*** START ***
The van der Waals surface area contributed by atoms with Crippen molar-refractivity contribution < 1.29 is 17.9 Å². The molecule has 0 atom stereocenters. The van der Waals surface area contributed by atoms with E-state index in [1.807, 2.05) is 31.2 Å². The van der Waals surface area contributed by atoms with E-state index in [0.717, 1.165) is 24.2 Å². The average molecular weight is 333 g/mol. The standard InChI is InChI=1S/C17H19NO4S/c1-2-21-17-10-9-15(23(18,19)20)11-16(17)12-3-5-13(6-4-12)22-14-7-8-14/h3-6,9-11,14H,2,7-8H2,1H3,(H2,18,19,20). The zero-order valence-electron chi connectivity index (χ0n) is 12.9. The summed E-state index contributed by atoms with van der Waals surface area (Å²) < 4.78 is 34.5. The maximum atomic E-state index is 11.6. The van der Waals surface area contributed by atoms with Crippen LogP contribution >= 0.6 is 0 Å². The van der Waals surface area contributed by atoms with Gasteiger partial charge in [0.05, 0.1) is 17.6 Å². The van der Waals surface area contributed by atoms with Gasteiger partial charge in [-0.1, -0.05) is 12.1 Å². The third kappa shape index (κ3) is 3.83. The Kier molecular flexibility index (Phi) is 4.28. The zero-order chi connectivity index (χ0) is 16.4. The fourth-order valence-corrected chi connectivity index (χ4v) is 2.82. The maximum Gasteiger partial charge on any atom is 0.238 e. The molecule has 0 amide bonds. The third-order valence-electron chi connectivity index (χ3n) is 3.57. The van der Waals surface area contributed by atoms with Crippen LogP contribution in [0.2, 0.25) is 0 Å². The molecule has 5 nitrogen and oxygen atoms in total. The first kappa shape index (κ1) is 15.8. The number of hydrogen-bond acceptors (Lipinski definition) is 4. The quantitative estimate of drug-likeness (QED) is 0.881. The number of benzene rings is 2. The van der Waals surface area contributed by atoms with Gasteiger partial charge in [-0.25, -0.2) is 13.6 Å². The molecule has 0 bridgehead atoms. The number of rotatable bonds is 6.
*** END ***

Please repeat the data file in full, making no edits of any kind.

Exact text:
The van der Waals surface area contributed by atoms with Crippen molar-refractivity contribution < 1.29 is 17.9 Å². The molecule has 0 atom stereocenters. The van der Waals surface area contributed by atoms with E-state index in [1.807, 2.05) is 31.2 Å². The van der Waals surface area contributed by atoms with E-state index in [0.717, 1.165) is 24.2 Å². The average molecular weight is 333 g/mol. The standard InChI is InChI=1S/C17H19NO4S/c1-2-21-17-10-9-15(23(18,19)20)11-16(17)12-3-5-13(6-4-12)22-14-7-8-14/h3-6,9-11,14H,2,7-8H2,1H3,(H2,18,19,20). The zero-order valence-electron chi connectivity index (χ0n) is 12.9. The summed E-state index contributed by atoms with van der Waals surface area (Å²) < 4.78 is 34.5. The maximum atomic E-state index is 11.6. The van der Waals surface area contributed by atoms with Crippen LogP contribution >= 0.6 is 0 Å². The van der Waals surface area contributed by atoms with Gasteiger partial charge in [0.05, 0.1) is 17.6 Å². The van der Waals surface area contributed by atoms with Gasteiger partial charge in [-0.1, -0.05) is 12.1 Å². The third kappa shape index (κ3) is 3.83. The Kier molecular flexibility index (Phi) is 4.28. The zero-order chi connectivity index (χ0) is 16.4. The fourth-order valence-corrected chi connectivity index (χ4v) is 2.82. The maximum Gasteiger partial charge on any atom is 0.238 e. The molecule has 0 amide bonds. The third-order valence-electron chi connectivity index (χ3n) is 3.57. The van der Waals surface area contributed by atoms with Crippen LogP contribution in [0.2, 0.25) is 0 Å². The molecule has 5 nitrogen and oxygen atoms in total. The first kappa shape index (κ1) is 15.8. The number of hydrogen-bond acceptors (Lipinski definition) is 4. The quantitative estimate of drug-likeness (QED) is 0.881. The number of benzene rings is 2. The van der Waals surface area contributed by atoms with Gasteiger partial charge in [-0.25, -0.2) is 13.6 Å². The molecule has 0 bridgehead atoms. The number of rotatable bonds is 6.